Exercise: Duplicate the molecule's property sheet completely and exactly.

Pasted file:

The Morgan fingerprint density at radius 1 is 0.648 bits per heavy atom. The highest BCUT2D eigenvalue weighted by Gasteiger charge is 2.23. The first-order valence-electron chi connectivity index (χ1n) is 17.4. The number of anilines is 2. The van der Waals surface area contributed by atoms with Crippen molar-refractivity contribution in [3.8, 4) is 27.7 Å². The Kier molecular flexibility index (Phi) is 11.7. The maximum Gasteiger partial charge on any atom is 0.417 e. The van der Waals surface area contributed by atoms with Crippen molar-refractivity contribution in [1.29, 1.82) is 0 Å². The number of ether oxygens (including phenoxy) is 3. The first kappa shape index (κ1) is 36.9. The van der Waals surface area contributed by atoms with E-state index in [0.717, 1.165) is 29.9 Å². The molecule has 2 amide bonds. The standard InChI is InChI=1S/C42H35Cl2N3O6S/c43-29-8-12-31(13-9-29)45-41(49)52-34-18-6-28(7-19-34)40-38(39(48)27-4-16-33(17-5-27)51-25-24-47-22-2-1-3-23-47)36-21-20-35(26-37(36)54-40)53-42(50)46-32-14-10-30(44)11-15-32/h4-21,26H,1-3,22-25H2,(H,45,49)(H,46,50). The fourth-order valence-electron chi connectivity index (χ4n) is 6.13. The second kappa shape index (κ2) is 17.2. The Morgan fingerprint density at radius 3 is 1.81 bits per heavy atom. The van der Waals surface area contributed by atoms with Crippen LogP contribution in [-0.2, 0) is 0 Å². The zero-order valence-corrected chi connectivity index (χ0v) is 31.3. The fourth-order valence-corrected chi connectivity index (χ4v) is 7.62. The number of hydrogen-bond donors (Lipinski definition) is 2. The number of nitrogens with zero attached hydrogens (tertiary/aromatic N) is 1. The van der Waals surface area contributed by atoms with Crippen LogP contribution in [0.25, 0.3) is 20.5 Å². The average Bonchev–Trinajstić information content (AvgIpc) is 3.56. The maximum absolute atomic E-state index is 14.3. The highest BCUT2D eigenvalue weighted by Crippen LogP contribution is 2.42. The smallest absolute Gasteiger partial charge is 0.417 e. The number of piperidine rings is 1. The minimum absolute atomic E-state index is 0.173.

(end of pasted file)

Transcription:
The Morgan fingerprint density at radius 1 is 0.648 bits per heavy atom. The highest BCUT2D eigenvalue weighted by Gasteiger charge is 2.23. The first-order valence-electron chi connectivity index (χ1n) is 17.4. The number of anilines is 2. The van der Waals surface area contributed by atoms with Crippen molar-refractivity contribution in [3.8, 4) is 27.7 Å². The Kier molecular flexibility index (Phi) is 11.7. The maximum Gasteiger partial charge on any atom is 0.417 e. The van der Waals surface area contributed by atoms with Crippen molar-refractivity contribution in [1.29, 1.82) is 0 Å². The number of ether oxygens (including phenoxy) is 3. The first kappa shape index (κ1) is 36.9. The van der Waals surface area contributed by atoms with E-state index in [0.717, 1.165) is 29.9 Å². The molecule has 2 amide bonds. The standard InChI is InChI=1S/C42H35Cl2N3O6S/c43-29-8-12-31(13-9-29)45-41(49)52-34-18-6-28(7-19-34)40-38(39(48)27-4-16-33(17-5-27)51-25-24-47-22-2-1-3-23-47)36-21-20-35(26-37(36)54-40)53-42(50)46-32-14-10-30(44)11-15-32/h4-21,26H,1-3,22-25H2,(H,45,49)(H,46,50). The fourth-order valence-electron chi connectivity index (χ4n) is 6.13. The second kappa shape index (κ2) is 17.2. The Morgan fingerprint density at radius 3 is 1.81 bits per heavy atom. The van der Waals surface area contributed by atoms with Crippen LogP contribution in [-0.2, 0) is 0 Å². The zero-order valence-corrected chi connectivity index (χ0v) is 31.3. The fourth-order valence-corrected chi connectivity index (χ4v) is 7.62. The number of hydrogen-bond donors (Lipinski definition) is 2. The number of nitrogens with zero attached hydrogens (tertiary/aromatic N) is 1. The van der Waals surface area contributed by atoms with Crippen LogP contribution in [0.25, 0.3) is 20.5 Å². The average Bonchev–Trinajstić information content (AvgIpc) is 3.56. The maximum absolute atomic E-state index is 14.3. The highest BCUT2D eigenvalue weighted by Crippen LogP contribution is 2.42. The smallest absolute Gasteiger partial charge is 0.417 e. The number of piperidine rings is 1. The minimum absolute atomic E-state index is 0.173.